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Associated Press
Workers assemble Volkswagen Passat sedans at the German automaker’s plant in Chattanooga, Tenn., the only VW plant in the U.S. VW officials are considering union representation at the plant. Many Southern politicians are adamantly opposed.

VW unionization move afoot

Many Southerners opposed, fearing it may hurt investment

Osterloh

– A top Volkswagen labor official says a pending decision about union representation for workers at the automaker’s lone U.S. plant will have no bearing on whether the company will decide to add the production of another vehicle there.

The world’s third-largest automaker, which is considering whether to make a new SUV in Mexico or Tennessee, shocked Southern union opponents by engaging in talks with the United Auto Workers about creating a German-style works council at the Chattanooga, Tenn., plant.

Southern politicians say they fear a successful UAW organization of the Volkswagen plant would hurt the region’s ability to attract future investment, and that it could lead to the spread of organized labor to other foreign carmakers.

But labor leaders like Bernd Osterloh, head of the Volkswagen’s global works councils and a member of the company’s supervisory board, stress that the Chattanooga plant is alone among major Volkswagen plants around the world in that it does not have formal worker representation.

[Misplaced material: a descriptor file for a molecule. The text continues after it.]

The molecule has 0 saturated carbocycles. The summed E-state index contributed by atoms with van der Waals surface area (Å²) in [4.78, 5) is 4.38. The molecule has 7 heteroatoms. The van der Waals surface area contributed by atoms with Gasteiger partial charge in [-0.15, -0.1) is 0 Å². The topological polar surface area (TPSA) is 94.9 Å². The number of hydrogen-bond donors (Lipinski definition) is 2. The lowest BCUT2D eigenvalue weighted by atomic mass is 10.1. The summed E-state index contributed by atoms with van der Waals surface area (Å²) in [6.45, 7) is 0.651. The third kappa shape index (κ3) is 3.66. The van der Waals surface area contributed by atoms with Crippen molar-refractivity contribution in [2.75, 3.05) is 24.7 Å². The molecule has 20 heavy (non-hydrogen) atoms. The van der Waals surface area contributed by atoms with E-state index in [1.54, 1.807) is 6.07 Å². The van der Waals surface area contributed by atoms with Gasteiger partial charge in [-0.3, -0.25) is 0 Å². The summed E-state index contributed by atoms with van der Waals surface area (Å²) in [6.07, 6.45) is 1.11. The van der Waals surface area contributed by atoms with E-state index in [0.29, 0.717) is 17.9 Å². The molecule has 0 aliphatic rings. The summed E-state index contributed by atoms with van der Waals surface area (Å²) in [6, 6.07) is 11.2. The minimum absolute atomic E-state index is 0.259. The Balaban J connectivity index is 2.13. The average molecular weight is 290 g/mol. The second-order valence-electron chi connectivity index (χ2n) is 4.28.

Osterloh visited the plant Thursday and later met with Gov. Bill Haslam and fellow Republican U.S. Sen. Bob Corker in Nashville.

In his only U.S. interview, Osterloh said that while the company’s dedication to “co-determination” supports the creation of works councils at all its plants, market forces will decide whether the Chattanooga plant is expanded.

“Those two things have nothing to do with each other,” Osterloh said. “The decision about a vehicle will always be made along economic and employment policy lines. It has absolutely nothing to do with the whole topic about whether there is a union there or not.”

In Germany, wages are bargained through the union, while works councils negotiate plant-specific matters such as job security and working conditions for both blue- and white-collar employees.

“It’s important to note that the issue for us is works councils, not unions,” he said. “And your law says if I want to transfer authority to a works council, I need to work with a union. Volkswagen considers its corporate culture of works councils a competitive advantage.”

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